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    Ketersediaan energi fosil dalam penggunaan bahan bakar semakin menipis dan tingkat residu yang dihasilkan semakin menigkat, sehingga diperlukan sumber energi alternatif untuk menunjang kebutuhan energi salah satunya bioetanol. Alang- alang (Imperata cylindrica) memiliki kandungan selulosa sebanyak 40,22% dapat digunakan sebagai bahan dasar bioetanol dengan bantuan Saccharomyces cerevisiae pengubah glukosa menjadi etanol. Tujuan penelitian ini untuk menganalisis karakteristik bioetanol berdasarkan densitas dan persen rendemen bioetanol dengan variasi massa ragi roti Saccharomyces cerevisiae dan waktu fermentasi. Penelitian ini menggunakan Rancangan Acak Lengkap (RAL), dengan 4 perlakuan dan 3 kali ulangan. Jumlah takaran larutan untuk setiap perlakuan adalah 100 ml. Nilai densitas tertinggi pada perlakuan 4 massa   roti Saccharomyces cerevisiae 15 gram dengan lama fermentasi 6 hari sebesar 0.9041 g/ml, nilai densitas terendah pada perlakuan 1 massa ragi roti Saccharomyces cerevisiae 10 gram dan lama fermentasi 3 hari sebesar 0,9340 g/ml. Persen rendemen tertinggi diperoleh dari perlakuan 4 massa ragi roti Saccharomyces cerevisiae 15 gram dan lama fermentasi 6 hari sebanyak 23,11% dan persen rendemen terendah pada perlakuan 1 dengan massa ragi roti Saccharomyces cerevisiae 10 gram dan lama fermentasi 3 hari sebesar 17,90%. Hasil penelitian menunjukkan ada pengaruh variasi konsentrasi  Saccharomyces cerevisiae dan lama fermentasi terhadap nilai densitas dan persen rendemen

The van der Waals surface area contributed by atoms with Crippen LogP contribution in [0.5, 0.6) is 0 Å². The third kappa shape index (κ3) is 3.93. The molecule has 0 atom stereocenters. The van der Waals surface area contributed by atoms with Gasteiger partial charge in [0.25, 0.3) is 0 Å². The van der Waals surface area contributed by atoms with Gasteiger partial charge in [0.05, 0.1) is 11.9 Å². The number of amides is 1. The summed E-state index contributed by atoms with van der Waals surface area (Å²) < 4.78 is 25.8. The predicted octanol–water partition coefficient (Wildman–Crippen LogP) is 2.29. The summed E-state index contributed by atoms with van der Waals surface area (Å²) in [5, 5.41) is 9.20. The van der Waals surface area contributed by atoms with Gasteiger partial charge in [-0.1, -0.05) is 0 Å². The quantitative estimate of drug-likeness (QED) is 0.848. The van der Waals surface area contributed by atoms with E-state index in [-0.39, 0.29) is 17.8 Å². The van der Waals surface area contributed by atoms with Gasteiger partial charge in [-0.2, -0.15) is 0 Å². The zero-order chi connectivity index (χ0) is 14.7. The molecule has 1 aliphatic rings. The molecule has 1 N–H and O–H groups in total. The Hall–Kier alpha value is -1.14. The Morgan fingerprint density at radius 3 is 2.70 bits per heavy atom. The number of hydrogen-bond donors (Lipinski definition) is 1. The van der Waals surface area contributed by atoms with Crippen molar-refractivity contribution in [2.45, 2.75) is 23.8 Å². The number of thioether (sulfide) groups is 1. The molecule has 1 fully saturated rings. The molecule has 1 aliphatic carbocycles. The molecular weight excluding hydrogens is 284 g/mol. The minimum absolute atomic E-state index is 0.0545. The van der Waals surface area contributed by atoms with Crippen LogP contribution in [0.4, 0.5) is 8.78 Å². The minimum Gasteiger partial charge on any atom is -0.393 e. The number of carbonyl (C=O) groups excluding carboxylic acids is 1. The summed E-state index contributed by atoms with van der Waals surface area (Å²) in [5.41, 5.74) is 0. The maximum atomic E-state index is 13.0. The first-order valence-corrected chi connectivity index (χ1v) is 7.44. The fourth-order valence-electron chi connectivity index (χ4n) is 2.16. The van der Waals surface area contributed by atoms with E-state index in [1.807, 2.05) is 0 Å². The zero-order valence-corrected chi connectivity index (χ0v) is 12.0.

The geographic distribution of saccharomyces cerevisiae isolates within three Italian neighboring winemaking regions reveals strong differences in yeast abundance, genetic diversity and industrial strain dissemination